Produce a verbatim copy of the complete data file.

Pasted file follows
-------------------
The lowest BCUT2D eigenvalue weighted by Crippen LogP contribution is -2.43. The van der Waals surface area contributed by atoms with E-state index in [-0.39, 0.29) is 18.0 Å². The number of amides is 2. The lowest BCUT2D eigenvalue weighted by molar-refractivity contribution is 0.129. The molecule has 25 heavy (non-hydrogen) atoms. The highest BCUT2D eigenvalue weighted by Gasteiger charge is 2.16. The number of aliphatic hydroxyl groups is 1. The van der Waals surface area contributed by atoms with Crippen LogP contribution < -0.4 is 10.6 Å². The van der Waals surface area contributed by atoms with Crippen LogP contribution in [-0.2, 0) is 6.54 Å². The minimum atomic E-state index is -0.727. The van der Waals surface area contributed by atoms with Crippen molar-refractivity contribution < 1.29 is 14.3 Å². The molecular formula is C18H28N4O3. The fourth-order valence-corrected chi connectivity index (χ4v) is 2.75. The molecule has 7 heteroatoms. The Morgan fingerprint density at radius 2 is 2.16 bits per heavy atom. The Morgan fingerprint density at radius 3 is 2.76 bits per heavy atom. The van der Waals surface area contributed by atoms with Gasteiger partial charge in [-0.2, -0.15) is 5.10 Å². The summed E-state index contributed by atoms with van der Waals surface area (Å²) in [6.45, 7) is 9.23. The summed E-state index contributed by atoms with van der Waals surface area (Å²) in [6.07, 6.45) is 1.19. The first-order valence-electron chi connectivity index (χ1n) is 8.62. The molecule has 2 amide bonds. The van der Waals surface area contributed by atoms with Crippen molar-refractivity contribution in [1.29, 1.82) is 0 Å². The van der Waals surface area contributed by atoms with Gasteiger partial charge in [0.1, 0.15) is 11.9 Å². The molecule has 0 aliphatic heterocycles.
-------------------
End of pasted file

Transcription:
The lowest BCUT2D eigenvalue weighted by Crippen LogP contribution is -2.43. The van der Waals surface area contributed by atoms with E-state index in [-0.39, 0.29) is 18.0 Å². The number of amides is 2. The lowest BCUT2D eigenvalue weighted by molar-refractivity contribution is 0.129. The molecule has 25 heavy (non-hydrogen) atoms. The highest BCUT2D eigenvalue weighted by Gasteiger charge is 2.16. The number of aliphatic hydroxyl groups is 1. The van der Waals surface area contributed by atoms with Crippen LogP contribution < -0.4 is 10.6 Å². The van der Waals surface area contributed by atoms with Crippen LogP contribution in [-0.2, 0) is 6.54 Å². The minimum atomic E-state index is -0.727. The van der Waals surface area contributed by atoms with Crippen molar-refractivity contribution < 1.29 is 14.3 Å². The molecular formula is C18H28N4O3. The fourth-order valence-corrected chi connectivity index (χ4v) is 2.75. The molecule has 7 heteroatoms. The Morgan fingerprint density at radius 2 is 2.16 bits per heavy atom. The Morgan fingerprint density at radius 3 is 2.76 bits per heavy atom. The van der Waals surface area contributed by atoms with Gasteiger partial charge in [-0.2, -0.15) is 5.10 Å². The summed E-state index contributed by atoms with van der Waals surface area (Å²) in [6.45, 7) is 9.23. The summed E-state index contributed by atoms with van der Waals surface area (Å²) in [6.07, 6.45) is 1.19. The first-order valence-electron chi connectivity index (χ1n) is 8.62. The molecule has 2 amide bonds. The van der Waals surface area contributed by atoms with Crippen molar-refractivity contribution in [1.29, 1.82) is 0 Å². The van der Waals surface area contributed by atoms with Gasteiger partial charge in [0.1, 0.15) is 11.9 Å². The molecule has 0 aliphatic heterocycles.